Rob Anderson is Isilon's consultancy manager for EMEA. He has come to this position after being involved in writing Isilon's operating software and, indeed, holds a couple of software patents, as a result of this work. He knows, as we might say, whereof he speaks.
Isilon's idea of a highly-performant NAS system is to cluster NAS nodes together using Infiniband and to have nodes function as peers in producing a virtualised and automatically load-balancing single pool of NAS storage and processing resource.
The company reckons it has built the first industrial-strength clustered storage system in existence. In comparison IBM's GFS is slow, has performance issues, is without industrial-strength reliability and is hardly ever seen in the market place.
Isilon puts some of its performance advantage down to its use of Infiniband for clustering nodes together. All back-end traffic between the nodes is Infiniband-based. It has a latency one-twentieth of Ethernet, and Infiniband's bandwidth roadmap is going to deliver bandwidth increases much faster than Isilon nodes (currently maxed out at 88 per cluster) can soak up.
Clearly inter-nodal traffic could choke Infiniband if there were enough nodes in an Isilon cluster. This is because one node deals with a single file request from an accessing server. Files and associated parity data are striped across nodes. So, to deliver a file, the requested node has to fetch the pieces, the stripes, from the other nodes. Have 88 nodes simultaneously fetching stripes from up to nine nodes each simultaneously, and you have a lot of Infiniband traffic. But, Rob Anderson, says, nowhere near enough to even begin to throttle performance. Isilon clusters could handle, he asserts: "up to 300,000 concurrent dial-up connections."
"The Infiniband bandwidth roadmap is orders of magnitude bigger than what you would get from an EMC SAN or whatever."
Gigabit Ethernet clustering just doesn't give you the performance and future headroom that Infiniband does.
Anderson says: "NetApp uses Infiniband to cluster two nodes. When NetApp bought Spinnaker it then made a mistake. It tried to add features out of the Spinnaker product into ONTAP. But clustering can't be done that way; it has to be in the DNA of the system. NetApp's approach didn't work. Two years ago NetApp reversed direction. Dave Hitz (NetApp CEO) announced that Data ONTAP GX is a Spinnaker foundation with NetApp features added to it."
Anderson added this comment: "(Data ONTAP GX) is namespace organisation. It's not clustering. It's RAID behind the veil and can still take eight hours to rebuild a disk. They'll be performance problems downstream. It's a bandaid. It's a total kluge."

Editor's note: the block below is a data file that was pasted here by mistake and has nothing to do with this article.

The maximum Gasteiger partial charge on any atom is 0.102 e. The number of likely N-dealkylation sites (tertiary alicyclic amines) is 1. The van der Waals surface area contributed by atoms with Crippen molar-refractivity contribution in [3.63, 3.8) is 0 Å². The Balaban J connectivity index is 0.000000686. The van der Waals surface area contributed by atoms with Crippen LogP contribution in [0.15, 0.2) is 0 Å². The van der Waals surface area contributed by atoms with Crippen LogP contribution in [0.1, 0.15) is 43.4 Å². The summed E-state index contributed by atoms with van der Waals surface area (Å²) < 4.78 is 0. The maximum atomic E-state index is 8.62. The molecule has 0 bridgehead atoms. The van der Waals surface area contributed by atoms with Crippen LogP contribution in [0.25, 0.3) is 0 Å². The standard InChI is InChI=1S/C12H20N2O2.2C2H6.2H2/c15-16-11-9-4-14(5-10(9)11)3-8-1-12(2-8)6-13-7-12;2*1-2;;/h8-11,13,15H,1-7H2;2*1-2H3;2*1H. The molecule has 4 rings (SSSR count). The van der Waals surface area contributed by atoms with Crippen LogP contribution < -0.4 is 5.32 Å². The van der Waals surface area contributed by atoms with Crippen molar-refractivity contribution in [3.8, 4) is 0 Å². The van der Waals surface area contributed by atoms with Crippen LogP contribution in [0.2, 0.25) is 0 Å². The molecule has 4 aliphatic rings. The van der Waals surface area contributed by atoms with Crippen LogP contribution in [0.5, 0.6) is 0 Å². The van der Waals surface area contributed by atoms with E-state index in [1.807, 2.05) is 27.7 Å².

With Isilon file data and parity data is striped across up to 9 nodes. A failed disk can be re-built in 30 minutes to an hour. In effect, Isilon's striping technology renders RAID redundant.
Anderson says suppliers like Acopia 'do it in the switch layer. It's not rich, it's lightweight.' Again there will be performance problems downstream.
A virtualised pool of NAS resource requires the NAS nodes to be clustered for smooth performance scaling. It also requires N + 2 protection so that the system can recover from two failed disks and not just one. (NetApp's RAID DP provides protection against two disk failures.)
Isilon is working on N + 3 and N + 4 protection. The N + 1 and N + 2 protection schemes can apply to nodes, to folders, even to individual files.
In the Isilon scheme we can conceive of nodes as water tanks connected by a pipe (Infiniband). When a new (and empty) node is added to the cluster then the water finds a fresh level across all the tanks. In the same way the data stored on the existing nodes is spread out across the now-expanded cluster so that all nodes have the same data occupancy utilisation; automatic load-balancing of data storage.
Isilon also says that adding nodes increases I/O performance in the same way as adding lanes to a motorway or runways to an airport does. For added processing performance you can add processor-only nodes. For added capacity scaling you can add disk expansion units.
In Isilon's view it is a simple and clean design that is simple and clean to manage and very reliable and performant in use.
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